‘Tis the season to scare your pants off, and there are plenty of great new books that will do just that. I’m not someone who enjoys horror movies, but there’s just something special about reading a truly scary book in October.

Here’s a roundup of books published in the last few months to check out if you’re OK with losing some sleep this Halloween season:

Devolution: Max Brooks

Chaos breaks out in the Pacific Northwest when Mount Rainier erupts, cutting off the isolated Greenloop community from the rest of the country. The residents have created a high tech, self-sustaining colony, but as their technology begins to fail, they realize how alone they really are — aside from whatever is living in the woods and slowly picking them off one by one.

Max Brooks is best known for his 2006 novel World War Z, an account of the zombie apocalypse through interviews with the people who were there (and one of my favorite books!). All of his work features meticulous, well-crafted research into how the real world would function when faced with horrors we can only imagine. Devolution is Brooks’ first novel since World War Z, and it’s perfectly timed for this period of isolation we’re all facing. It’s suspenseful, full of brutal action and a growing sense of terror with every page. Read it if you’re interested in epistolary novels, found footage stories and, of course, Bigfoot.

 

Plain Bad Heroines: Emily M. Danforth

The less you know about this one, the better; it’s best to come into Plain Bad Heroines as a blank slate.

Emily Danforth’s adult debut — just published October 22nd! — follows two timelines in one setting, the Brookhants School for Girls in New England. Readers follow the principal of the boarding school in 1902, right at the start of a series of macabre deaths, and the current-day horror movie being filmed there starring two talented young actresses. As people return to the school, past and present become grimly entangled and strange things start happening to the women. Is it a curse on the school, or just Hollywood drama? Characters and readers alike will question everything that happens.

The morning after I finished Plain Bad Heroines, I woke up to a bunch of wasps on my window … on the inside! Once you read the book, you’ll know why this is absolutely terrifying, and didn’t just provoke normal levels of stinging-bug fear.

 

The Only Good Indians: Stephen Graham Jones

Stephen Graham Jones blends classic horror with social commentary in his 15th novel. The Only Good Indians follows four young Blackfeet men 10 years after a hunt gone wrong. Some of them have left their home, while others stayed, but all are haunted by what happened– literally, in this case. There’s an undercurrent of tension running through every page of the novel, even in benign passages without blood or violence.

You’ll need a tough stomach to get through this one, for sure. The Only Good Indians is bloody, brutal and genuinely horrifying– and unlike anything I’ve read before.

 

The Year of the Witching: Alexis Henderson

Immanuelle Moore lives in a rigid, puritanical society. She keeps her head down, trying not to draw more attention to her family, who live in disgrace after her mother’s disobedience cost them everything. In spite of her efforts, she ends up in the Darkwood, a forbidden place haunted by the ghosts of dead witches, where she receives a journal that once belonged to her mother.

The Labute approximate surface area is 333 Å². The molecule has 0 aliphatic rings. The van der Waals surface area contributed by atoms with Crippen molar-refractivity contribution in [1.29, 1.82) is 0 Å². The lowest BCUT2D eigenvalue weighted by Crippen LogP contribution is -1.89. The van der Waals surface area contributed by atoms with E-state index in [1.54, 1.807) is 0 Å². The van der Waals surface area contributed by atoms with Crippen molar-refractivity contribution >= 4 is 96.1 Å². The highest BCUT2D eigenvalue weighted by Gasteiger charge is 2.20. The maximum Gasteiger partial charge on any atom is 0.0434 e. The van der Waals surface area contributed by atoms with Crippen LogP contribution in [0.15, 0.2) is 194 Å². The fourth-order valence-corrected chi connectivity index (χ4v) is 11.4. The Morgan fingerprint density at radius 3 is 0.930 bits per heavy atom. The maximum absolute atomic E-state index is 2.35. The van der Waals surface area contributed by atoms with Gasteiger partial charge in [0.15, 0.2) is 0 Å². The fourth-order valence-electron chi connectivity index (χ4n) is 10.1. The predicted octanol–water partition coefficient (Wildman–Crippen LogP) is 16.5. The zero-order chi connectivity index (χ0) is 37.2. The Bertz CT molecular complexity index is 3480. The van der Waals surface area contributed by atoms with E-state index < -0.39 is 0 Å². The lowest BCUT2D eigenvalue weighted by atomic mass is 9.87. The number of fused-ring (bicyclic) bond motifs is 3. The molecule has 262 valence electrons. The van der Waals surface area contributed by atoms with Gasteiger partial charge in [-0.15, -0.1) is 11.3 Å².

This discovery sets Immanuelle on a path to uncover the harsh reality behind her community. Subtle hints of horror set in early, and the novel only gets more atmospheric and dark, and even bloody, with each chapter.

The Year of the Witching is Alexis Henderson’s debut, but you’d never know it. I’ve described the book as The Handmaid’s Tale meets Nathaniel Hawthorne, with a dash of pilgrim-era Carrie, and Henderson manages to seamlessly link each of these aspects into a nightmare of a novel.

 

Mexican Gothic: Silvia Moreno-Garcia

Noemi is a young socialite in 1950s Mexico City, content to flirt and dance her way through life. Things get serious, however, when she’s summoned to the mountains to check in on her ailing cousin, recently married to a reclusive but wealthy Englishman. When she arrives, she’s kept separate from her cousin and spends her time roaming the halls of High Place and in nightmares inspired by the manor’s ruin. Rot seeps from the ceiling and mold steadily grows on the walls, there is no electricity, and the weather chills with every day. 

Silvia Moreno-Garcia’s sixth novel has everything you could want in a gothic novel updated for twenty-first century readers: a creepy estate with a malicious vibe, complete isolation from society and strange, hallucinatory dreams.

I devoured Mexican Gothic in just two days, something I both love and regret, because now I can’t read it again for the first time. Readers will, however, have the chance to experience Mexican Gothic again; Hulu recently picked it up for a limited series after an intense bidding war for the rights! In the meantime, Moreno-Garcia has plenty of other work to keep you busy.

Don’t read this one right before bed, especially if you live alone. Your nightmares will be vivid and weird.

 

So there you have it! If you like your books with more than a dash of fear, these are the ones for you. All are on sale now and available to purchase at your local bookstore or at Bookshop.org.

Now, if you need me, I’ll be curled up in bed with all of the lights on and a pile of blankets, because I won’t be sleeping for the next week.

By Alex R. Faccibene (she/her)